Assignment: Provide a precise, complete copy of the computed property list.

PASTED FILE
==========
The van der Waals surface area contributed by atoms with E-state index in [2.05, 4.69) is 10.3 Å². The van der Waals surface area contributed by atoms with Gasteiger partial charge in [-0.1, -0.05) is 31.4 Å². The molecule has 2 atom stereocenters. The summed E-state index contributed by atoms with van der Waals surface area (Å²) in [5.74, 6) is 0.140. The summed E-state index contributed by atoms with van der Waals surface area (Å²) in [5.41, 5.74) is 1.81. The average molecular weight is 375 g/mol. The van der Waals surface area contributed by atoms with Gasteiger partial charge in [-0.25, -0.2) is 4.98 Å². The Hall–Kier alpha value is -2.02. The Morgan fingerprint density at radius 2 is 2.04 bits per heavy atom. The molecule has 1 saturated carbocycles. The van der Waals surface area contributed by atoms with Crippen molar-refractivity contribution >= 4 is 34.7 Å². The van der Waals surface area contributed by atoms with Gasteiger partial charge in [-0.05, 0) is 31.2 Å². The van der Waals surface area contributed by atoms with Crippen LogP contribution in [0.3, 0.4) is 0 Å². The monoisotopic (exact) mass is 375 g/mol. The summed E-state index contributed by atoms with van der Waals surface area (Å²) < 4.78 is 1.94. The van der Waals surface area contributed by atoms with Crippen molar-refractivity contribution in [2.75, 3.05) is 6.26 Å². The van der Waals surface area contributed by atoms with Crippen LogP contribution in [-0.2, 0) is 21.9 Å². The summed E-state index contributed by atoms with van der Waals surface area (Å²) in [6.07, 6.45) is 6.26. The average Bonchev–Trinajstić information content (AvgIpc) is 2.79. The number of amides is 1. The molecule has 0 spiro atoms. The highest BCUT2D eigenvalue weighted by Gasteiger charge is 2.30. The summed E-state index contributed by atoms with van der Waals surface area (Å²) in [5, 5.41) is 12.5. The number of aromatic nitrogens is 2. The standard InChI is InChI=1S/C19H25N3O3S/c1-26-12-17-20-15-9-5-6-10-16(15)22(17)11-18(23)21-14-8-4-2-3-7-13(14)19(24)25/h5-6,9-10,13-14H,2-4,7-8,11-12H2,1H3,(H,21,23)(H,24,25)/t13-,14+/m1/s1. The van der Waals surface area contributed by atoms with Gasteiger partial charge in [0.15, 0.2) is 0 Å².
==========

The van der Waals surface area contributed by atoms with E-state index in [2.05, 4.69) is 10.3 Å². The van der Waals surface area contributed by atoms with Gasteiger partial charge in [-0.1, -0.05) is 31.4 Å². The molecule has 2 atom stereocenters. The summed E-state index contributed by atoms with van der Waals surface area (Å²) in [5.74, 6) is 0.140. The summed E-state index contributed by atoms with van der Waals surface area (Å²) in [5.41, 5.74) is 1.81. The average molecular weight is 375 g/mol. The van der Waals surface area contributed by atoms with Gasteiger partial charge in [-0.25, -0.2) is 4.98 Å². The Hall–Kier alpha value is -2.02. The Morgan fingerprint density at radius 2 is 2.04 bits per heavy atom. The molecule has 1 saturated carbocycles. The van der Waals surface area contributed by atoms with Crippen molar-refractivity contribution >= 4 is 34.7 Å². The van der Waals surface area contributed by atoms with Gasteiger partial charge in [-0.05, 0) is 31.2 Å². The van der Waals surface area contributed by atoms with Crippen LogP contribution in [0.3, 0.4) is 0 Å². The monoisotopic (exact) mass is 375 g/mol. The summed E-state index contributed by atoms with van der Waals surface area (Å²) < 4.78 is 1.94. The van der Waals surface area contributed by atoms with Crippen molar-refractivity contribution in [2.75, 3.05) is 6.26 Å². The van der Waals surface area contributed by atoms with Crippen LogP contribution in [-0.2, 0) is 21.9 Å². The summed E-state index contributed by atoms with van der Waals surface area (Å²) in [6.07, 6.45) is 6.26. The average Bonchev–Trinajstić information content (AvgIpc) is 2.79. The number of amides is 1. The molecule has 0 spiro atoms. The highest BCUT2D eigenvalue weighted by Gasteiger charge is 2.30. The summed E-state index contributed by atoms with van der Waals surface area (Å²) in [5, 5.41) is 12.5. The number of aromatic nitrogens is 2. The standard InChI is InChI=1S/C19H25N3O3S/c1-26-12-17-20-15-9-5-6-10-16(15)22(17)11-18(23)21-14-8-4-2-3-7-13(14)19(24)25/h5-6,9-10,13-14H,2-4,7-8,11-12H2,1H3,(H,21,23)(H,24,25)/t13-,14+/m1/s1. The van der Waals surface area contributed by atoms with Gasteiger partial charge in [0.15, 0.2) is 0 Å².